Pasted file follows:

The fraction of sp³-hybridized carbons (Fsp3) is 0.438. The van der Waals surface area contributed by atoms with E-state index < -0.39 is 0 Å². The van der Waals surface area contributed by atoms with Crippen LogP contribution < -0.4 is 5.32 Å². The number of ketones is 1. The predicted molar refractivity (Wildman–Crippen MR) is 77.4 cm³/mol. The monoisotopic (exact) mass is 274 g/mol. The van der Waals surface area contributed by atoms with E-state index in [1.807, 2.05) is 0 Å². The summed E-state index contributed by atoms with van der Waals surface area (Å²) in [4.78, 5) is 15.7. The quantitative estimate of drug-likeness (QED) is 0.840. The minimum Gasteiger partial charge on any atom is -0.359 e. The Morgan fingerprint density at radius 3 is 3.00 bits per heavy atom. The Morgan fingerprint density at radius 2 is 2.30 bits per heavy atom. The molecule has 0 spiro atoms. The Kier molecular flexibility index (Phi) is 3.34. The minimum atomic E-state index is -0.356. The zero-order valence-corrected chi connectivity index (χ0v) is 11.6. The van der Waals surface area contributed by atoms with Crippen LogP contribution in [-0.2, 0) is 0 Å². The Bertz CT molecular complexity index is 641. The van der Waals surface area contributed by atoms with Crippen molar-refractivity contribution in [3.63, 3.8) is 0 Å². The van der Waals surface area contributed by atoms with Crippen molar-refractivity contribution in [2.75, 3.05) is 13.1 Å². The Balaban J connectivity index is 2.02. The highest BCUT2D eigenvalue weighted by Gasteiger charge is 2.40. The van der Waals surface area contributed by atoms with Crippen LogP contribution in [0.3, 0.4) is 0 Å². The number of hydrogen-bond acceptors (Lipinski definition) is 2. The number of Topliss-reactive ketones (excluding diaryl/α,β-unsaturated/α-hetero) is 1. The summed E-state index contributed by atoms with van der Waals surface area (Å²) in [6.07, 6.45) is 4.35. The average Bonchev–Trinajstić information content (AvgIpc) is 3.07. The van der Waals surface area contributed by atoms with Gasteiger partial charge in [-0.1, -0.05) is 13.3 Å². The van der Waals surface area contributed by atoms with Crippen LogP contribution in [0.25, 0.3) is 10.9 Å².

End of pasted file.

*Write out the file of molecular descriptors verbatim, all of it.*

The fraction of sp³-hybridized carbons (Fsp3) is 0.438. The van der Waals surface area contributed by atoms with E-state index < -0.39 is 0 Å². The van der Waals surface area contributed by atoms with Crippen LogP contribution < -0.4 is 5.32 Å². The number of ketones is 1. The predicted molar refractivity (Wildman–Crippen MR) is 77.4 cm³/mol. The monoisotopic (exact) mass is 274 g/mol. The van der Waals surface area contributed by atoms with E-state index in [1.807, 2.05) is 0 Å². The summed E-state index contributed by atoms with van der Waals surface area (Å²) in [4.78, 5) is 15.7. The quantitative estimate of drug-likeness (QED) is 0.840. The minimum Gasteiger partial charge on any atom is -0.359 e. The Morgan fingerprint density at radius 3 is 3.00 bits per heavy atom. The Morgan fingerprint density at radius 2 is 2.30 bits per heavy atom. The molecule has 0 spiro atoms. The Kier molecular flexibility index (Phi) is 3.34. The minimum atomic E-state index is -0.356. The zero-order valence-corrected chi connectivity index (χ0v) is 11.6. The van der Waals surface area contributed by atoms with Crippen LogP contribution in [-0.2, 0) is 0 Å². The Bertz CT molecular complexity index is 641. The van der Waals surface area contributed by atoms with Crippen molar-refractivity contribution in [3.63, 3.8) is 0 Å². The van der Waals surface area contributed by atoms with Crippen molar-refractivity contribution in [2.75, 3.05) is 13.1 Å². The Balaban J connectivity index is 2.02. The highest BCUT2D eigenvalue weighted by Gasteiger charge is 2.40. The van der Waals surface area contributed by atoms with Crippen LogP contribution in [0.3, 0.4) is 0 Å². The number of hydrogen-bond acceptors (Lipinski definition) is 2. The number of Topliss-reactive ketones (excluding diaryl/α,β-unsaturated/α-hetero) is 1. The summed E-state index contributed by atoms with van der Waals surface area (Å²) in [6.07, 6.45) is 4.35. The average Bonchev–Trinajstić information content (AvgIpc) is 3.07. The van der Waals surface area contributed by atoms with Gasteiger partial charge in [-0.1, -0.05) is 13.3 Å². The van der Waals surface area contributed by atoms with Crippen LogP contribution in [0.25, 0.3) is 10.9 Å².